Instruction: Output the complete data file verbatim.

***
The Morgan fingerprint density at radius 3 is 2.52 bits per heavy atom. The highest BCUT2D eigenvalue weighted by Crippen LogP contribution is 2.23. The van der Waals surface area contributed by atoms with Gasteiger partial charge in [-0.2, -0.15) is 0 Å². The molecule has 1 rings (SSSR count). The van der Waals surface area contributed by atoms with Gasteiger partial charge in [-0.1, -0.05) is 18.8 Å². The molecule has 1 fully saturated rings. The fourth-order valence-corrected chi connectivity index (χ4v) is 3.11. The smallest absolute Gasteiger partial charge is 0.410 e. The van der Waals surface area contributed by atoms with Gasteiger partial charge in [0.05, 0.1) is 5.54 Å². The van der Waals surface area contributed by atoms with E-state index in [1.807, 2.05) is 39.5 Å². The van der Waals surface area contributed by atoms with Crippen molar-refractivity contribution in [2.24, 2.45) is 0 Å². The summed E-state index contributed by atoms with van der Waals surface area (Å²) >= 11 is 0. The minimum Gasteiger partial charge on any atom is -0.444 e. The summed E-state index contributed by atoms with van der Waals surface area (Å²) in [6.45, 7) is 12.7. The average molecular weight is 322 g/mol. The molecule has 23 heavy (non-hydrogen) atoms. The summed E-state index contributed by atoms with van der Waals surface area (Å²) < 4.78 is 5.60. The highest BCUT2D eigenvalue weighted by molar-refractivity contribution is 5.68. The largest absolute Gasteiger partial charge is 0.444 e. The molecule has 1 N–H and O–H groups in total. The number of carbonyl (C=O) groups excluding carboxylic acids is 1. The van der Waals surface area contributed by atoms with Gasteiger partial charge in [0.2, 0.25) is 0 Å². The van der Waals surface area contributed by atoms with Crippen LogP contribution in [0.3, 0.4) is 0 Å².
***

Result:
The Morgan fingerprint density at radius 3 is 2.52 bits per heavy atom. The highest BCUT2D eigenvalue weighted by Crippen LogP contribution is 2.23. The van der Waals surface area contributed by atoms with Gasteiger partial charge in [-0.2, -0.15) is 0 Å². The molecule has 1 rings (SSSR count). The van der Waals surface area contributed by atoms with Gasteiger partial charge in [-0.1, -0.05) is 18.8 Å². The molecule has 1 fully saturated rings. The fourth-order valence-corrected chi connectivity index (χ4v) is 3.11. The smallest absolute Gasteiger partial charge is 0.410 e. The van der Waals surface area contributed by atoms with Gasteiger partial charge in [0.05, 0.1) is 5.54 Å². The van der Waals surface area contributed by atoms with E-state index in [1.807, 2.05) is 39.5 Å². The van der Waals surface area contributed by atoms with Crippen molar-refractivity contribution in [2.24, 2.45) is 0 Å². The summed E-state index contributed by atoms with van der Waals surface area (Å²) >= 11 is 0. The minimum Gasteiger partial charge on any atom is -0.444 e. The summed E-state index contributed by atoms with van der Waals surface area (Å²) in [6.45, 7) is 12.7. The average molecular weight is 322 g/mol. The molecule has 23 heavy (non-hydrogen) atoms. The summed E-state index contributed by atoms with van der Waals surface area (Å²) < 4.78 is 5.60. The highest BCUT2D eigenvalue weighted by molar-refractivity contribution is 5.68. The largest absolute Gasteiger partial charge is 0.444 e. The molecule has 1 N–H and O–H groups in total. The number of carbonyl (C=O) groups excluding carboxylic acids is 1. The van der Waals surface area contributed by atoms with Gasteiger partial charge in [0.2, 0.25) is 0 Å². The van der Waals surface area contributed by atoms with Crippen LogP contribution in [0.3, 0.4) is 0 Å².